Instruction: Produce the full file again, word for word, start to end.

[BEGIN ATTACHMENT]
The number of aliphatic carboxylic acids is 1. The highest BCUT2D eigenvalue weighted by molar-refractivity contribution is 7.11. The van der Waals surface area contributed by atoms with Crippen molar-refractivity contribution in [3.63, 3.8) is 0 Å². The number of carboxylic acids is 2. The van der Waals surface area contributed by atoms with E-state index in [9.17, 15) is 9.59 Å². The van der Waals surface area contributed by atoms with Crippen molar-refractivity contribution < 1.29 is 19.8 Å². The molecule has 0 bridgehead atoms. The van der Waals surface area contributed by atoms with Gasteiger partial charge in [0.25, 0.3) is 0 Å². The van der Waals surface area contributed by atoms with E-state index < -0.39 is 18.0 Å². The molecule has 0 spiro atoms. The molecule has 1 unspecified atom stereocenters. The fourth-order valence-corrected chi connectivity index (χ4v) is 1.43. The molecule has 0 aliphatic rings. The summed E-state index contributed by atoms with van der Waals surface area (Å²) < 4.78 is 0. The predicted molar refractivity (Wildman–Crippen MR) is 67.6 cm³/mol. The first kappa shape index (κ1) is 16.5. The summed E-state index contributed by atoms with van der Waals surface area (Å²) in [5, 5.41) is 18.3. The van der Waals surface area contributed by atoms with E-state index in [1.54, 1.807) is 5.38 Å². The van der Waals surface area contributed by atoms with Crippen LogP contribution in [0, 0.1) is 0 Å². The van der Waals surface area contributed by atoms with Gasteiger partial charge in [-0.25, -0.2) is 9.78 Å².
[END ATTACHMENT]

The number of aliphatic carboxylic acids is 1. The highest BCUT2D eigenvalue weighted by molar-refractivity contribution is 7.11. The van der Waals surface area contributed by atoms with Crippen molar-refractivity contribution in [3.63, 3.8) is 0 Å². The number of carboxylic acids is 2. The van der Waals surface area contributed by atoms with E-state index in [9.17, 15) is 9.59 Å². The van der Waals surface area contributed by atoms with Crippen molar-refractivity contribution < 1.29 is 19.8 Å². The molecule has 0 bridgehead atoms. The van der Waals surface area contributed by atoms with Gasteiger partial charge in [0.25, 0.3) is 0 Å². The van der Waals surface area contributed by atoms with E-state index < -0.39 is 18.0 Å². The molecule has 0 spiro atoms. The molecule has 1 unspecified atom stereocenters. The fourth-order valence-corrected chi connectivity index (χ4v) is 1.43. The molecule has 0 aliphatic rings. The summed E-state index contributed by atoms with van der Waals surface area (Å²) < 4.78 is 0. The predicted molar refractivity (Wildman–Crippen MR) is 67.6 cm³/mol. The first kappa shape index (κ1) is 16.5. The summed E-state index contributed by atoms with van der Waals surface area (Å²) in [5, 5.41) is 18.3. The van der Waals surface area contributed by atoms with E-state index in [1.54, 1.807) is 5.38 Å². The van der Waals surface area contributed by atoms with Crippen LogP contribution in [0, 0.1) is 0 Å². The van der Waals surface area contributed by atoms with Gasteiger partial charge in [-0.25, -0.2) is 9.78 Å².